As the major stakeholders in this process, both faculty AND administrators, plus clinicians who teach in schools of medicine, nursing, and the allied health fields, need to be involved in writing, adapting, evaluating, or buying items to create the various scales to measure teaching performance. This is the first basic introduction in the faculty evaluation literature to take you step-by-step through the process to develop these tools, interpret their scores, and make decisions about teaching improvement, annual contract renewal/dismissal, merit pay, promotion, and tenure. It explains how to create appropriate, high quality items and detect those that can introduce bias and unfairness into the results.
Ron Berk also stresses the need for “triangulation”--the use of multiple, complementary methods--to provide the properly balanced, comprehensive and fair assessment of teaching that is the benchmark of employment decision making.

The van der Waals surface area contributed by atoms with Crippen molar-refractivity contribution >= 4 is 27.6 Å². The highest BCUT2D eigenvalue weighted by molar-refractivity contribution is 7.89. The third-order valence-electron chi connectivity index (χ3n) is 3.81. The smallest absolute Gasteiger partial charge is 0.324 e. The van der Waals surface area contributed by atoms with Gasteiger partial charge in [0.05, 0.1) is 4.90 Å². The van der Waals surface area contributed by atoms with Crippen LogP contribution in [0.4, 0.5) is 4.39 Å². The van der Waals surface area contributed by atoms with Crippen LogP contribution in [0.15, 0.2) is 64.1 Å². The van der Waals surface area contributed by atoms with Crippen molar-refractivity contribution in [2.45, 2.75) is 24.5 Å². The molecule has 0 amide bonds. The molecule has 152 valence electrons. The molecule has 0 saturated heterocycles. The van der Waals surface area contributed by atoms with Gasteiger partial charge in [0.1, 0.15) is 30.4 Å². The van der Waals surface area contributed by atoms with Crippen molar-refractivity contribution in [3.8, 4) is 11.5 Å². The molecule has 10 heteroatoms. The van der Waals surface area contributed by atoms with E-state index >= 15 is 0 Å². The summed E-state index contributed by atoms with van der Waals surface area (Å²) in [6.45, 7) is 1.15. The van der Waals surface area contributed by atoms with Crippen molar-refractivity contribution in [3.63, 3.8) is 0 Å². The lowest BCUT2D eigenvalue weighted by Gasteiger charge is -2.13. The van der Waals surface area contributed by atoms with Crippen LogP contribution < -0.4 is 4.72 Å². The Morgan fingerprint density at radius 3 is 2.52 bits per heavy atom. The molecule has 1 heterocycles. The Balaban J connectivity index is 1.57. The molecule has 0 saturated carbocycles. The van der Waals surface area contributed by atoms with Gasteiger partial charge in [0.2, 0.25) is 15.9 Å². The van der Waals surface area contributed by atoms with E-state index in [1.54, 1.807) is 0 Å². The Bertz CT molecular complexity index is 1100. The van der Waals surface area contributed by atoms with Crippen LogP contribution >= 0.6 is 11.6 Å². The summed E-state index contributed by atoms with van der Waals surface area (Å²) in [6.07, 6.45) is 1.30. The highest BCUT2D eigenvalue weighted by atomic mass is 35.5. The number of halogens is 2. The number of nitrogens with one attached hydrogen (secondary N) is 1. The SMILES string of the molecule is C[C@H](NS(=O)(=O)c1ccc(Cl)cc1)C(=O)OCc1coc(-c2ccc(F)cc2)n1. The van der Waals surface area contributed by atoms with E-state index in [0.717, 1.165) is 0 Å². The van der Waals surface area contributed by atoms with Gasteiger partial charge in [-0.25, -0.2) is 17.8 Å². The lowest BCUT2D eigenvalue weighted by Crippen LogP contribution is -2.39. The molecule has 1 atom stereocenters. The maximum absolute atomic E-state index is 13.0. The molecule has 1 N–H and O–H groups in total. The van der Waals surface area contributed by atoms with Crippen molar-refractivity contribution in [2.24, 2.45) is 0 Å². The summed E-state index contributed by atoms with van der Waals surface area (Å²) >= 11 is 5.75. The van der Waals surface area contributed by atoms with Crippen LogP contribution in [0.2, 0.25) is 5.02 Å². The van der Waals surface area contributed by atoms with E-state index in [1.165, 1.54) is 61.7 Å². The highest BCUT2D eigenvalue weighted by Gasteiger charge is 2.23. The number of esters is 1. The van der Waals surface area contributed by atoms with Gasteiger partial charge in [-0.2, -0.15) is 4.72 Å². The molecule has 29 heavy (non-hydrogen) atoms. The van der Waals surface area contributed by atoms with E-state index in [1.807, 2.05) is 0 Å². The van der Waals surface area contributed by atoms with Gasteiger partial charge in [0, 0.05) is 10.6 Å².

This is a must-read to empower faculty, administrators, and clinicians to use appropriate evidence to make decisions accurately, reliably, and fairly. Don’t trample each other in your stampede to snag a copy of this book!
"The humor is delightful and the information critical to understanding the process of evaluating assessment instruments. The University of North Texas has formed a committee to examine student evaluation forms as a first step to help measure overall teacher effectiveness. I have recommended that the other members purchase a copy."Paula Iaeger, GSA in the Office of the Provost and VP for Academic Affairs